What I don't see enough of, is the medical field embracing-- or even knowing about-- the social model. It would be so interesting to see what could happen if practioners listened to disabled people and learned from our expertise.

When I worked in a hospital I noticed that universal design was (perhaps ironically) apparent there, because injured and ill people are normal in a hospital setting. So there is abundant signage. People are encouraged to use the elevators, and the elevators are big enough to fit wheelchairs and gurneys. There are places to sit and rest at the ends of corridors. Doctors offices, on the other hand, even my pain clinic (!) still seem comitted to using bright fluorescent lights. And of course the standards are different for staff versus patients, even though staff memebers certainly may be disabled as well.

TLDR:
--You don't have to choose between the medical and social model
--The medical world could stand to learn some things from the social model and from activists
sasha_feather: Black, white, and red image of woman with futuristic helmet (Sci Fi Woman)
Thanks to Gregg Beratan on Twitter for this idea.

Spoon Theory is useful to many people as a measure of energy and fatigue. It is difficult to wrap your head around what chronic pain, fatigue, and illness are actually like, and I say this as someone who has them. We all tend to normalize our experiences and we think that everyone around us must feel like we do-- and yet other people are somehow accomplishing more. So spoon theory is helpful in validating our fatigue and providing the phrase "out of spoons".

Yet a limitation of this theory is that it's a deficit model: It assumes that something is wrong with us, rather than something being wrong with society.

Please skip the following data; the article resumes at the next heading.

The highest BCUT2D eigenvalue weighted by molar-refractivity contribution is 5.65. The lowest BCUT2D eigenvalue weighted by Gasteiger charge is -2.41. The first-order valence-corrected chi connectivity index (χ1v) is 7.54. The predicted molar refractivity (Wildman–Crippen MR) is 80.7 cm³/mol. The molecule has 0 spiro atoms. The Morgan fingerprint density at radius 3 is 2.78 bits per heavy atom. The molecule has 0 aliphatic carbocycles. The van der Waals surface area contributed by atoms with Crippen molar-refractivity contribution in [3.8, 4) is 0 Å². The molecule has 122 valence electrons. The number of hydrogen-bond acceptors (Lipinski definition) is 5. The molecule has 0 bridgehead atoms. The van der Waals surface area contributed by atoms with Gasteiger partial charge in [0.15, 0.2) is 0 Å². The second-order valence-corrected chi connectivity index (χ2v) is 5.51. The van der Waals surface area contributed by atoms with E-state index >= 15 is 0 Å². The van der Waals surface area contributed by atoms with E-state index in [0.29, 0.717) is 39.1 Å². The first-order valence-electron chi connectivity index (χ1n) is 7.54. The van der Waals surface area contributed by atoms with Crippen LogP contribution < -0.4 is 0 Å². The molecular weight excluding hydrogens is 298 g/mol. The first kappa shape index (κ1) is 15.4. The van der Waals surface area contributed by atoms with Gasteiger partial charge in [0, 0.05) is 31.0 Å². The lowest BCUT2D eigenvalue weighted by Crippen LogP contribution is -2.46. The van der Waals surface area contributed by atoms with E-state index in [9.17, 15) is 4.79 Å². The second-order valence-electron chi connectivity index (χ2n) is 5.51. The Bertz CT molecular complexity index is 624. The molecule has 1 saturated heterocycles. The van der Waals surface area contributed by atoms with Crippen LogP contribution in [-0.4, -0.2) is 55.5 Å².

Instead of saying "I'm out of spoons," try saying "The world needs to give me more time to rest" or "Accommodations for my fatigue will help me accomplish this task."

The deficit model is the dominant narrative of illness. And it can be seductive: it feels like there is something wrong with me. But the social model of disability states that it is society that disables us-- that it is moral and normal to need more time and more support and more rest.
sasha_feather: by Such_heights (Dani Sense8)
I got waaaay over tired this weekend. In my head I should still be able to do moderately physical things. And of course the weird thing is, sometimes I still can. But I helped my friend move, and the bending/leaning over involved in packing and such was just too much. On Saturday night I slept for 13 hours. On Sunday I went back and packed the fridge and freezer. I didn't lift any heavy items.

On Monday I picked up my computer only to find it still not connecting to the internet. I was still super tired and had a meltdown.

This week has been hard. I am feeling very impaired.

Good things:

While without internet, I read several comic books. I'm really enjoying comics club.